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Do you know how to train, and deal with a client that has a knee injury, or structural concern? Many trainers simply avoid the issue and work around the injury which needs to be addressed, and as a trainer, you will come across clients with previous and current musculoskeletal implications more often than not.

Some of the most common knee injuries or conditions that you will encounter are, patellar tendonitis, patellar tracking dysfunction, chondromalacia patellae, torn meniscus, ACL, LCL, PCL, repair or reconstruction, knee replacements, genu recurvatum, etc…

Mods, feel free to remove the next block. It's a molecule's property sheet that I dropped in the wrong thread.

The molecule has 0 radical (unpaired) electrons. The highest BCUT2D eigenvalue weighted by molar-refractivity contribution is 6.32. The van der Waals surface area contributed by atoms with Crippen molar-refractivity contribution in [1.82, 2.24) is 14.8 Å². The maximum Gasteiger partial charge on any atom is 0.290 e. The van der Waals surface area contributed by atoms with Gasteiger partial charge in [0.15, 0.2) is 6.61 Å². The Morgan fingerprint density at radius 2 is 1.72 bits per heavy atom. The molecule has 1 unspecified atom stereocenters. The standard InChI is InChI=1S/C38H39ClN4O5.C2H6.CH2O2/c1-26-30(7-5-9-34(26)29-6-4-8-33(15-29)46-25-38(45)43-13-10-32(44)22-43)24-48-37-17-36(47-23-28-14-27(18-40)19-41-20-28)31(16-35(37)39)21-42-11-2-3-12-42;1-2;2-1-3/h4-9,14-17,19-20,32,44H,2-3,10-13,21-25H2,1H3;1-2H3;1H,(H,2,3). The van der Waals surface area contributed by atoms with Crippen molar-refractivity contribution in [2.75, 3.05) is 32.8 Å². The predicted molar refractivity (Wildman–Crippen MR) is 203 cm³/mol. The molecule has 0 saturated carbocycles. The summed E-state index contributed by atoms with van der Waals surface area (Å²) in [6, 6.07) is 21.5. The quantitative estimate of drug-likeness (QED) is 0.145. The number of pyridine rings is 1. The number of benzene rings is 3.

Typically during your initial assessment and musculoskeletal evaluation with a new client you want to get as much information on the injury or injuries, but for now, we are going to focus on the knees since this is the topic. Find out when and how it happened, and what was the exact procedure and protocol for taking care of the knee. Did it require surgery, and did they go to physical therapy and for how long? Find out if the knee is still symptomatic, or maybe it is asymptomatic at this point.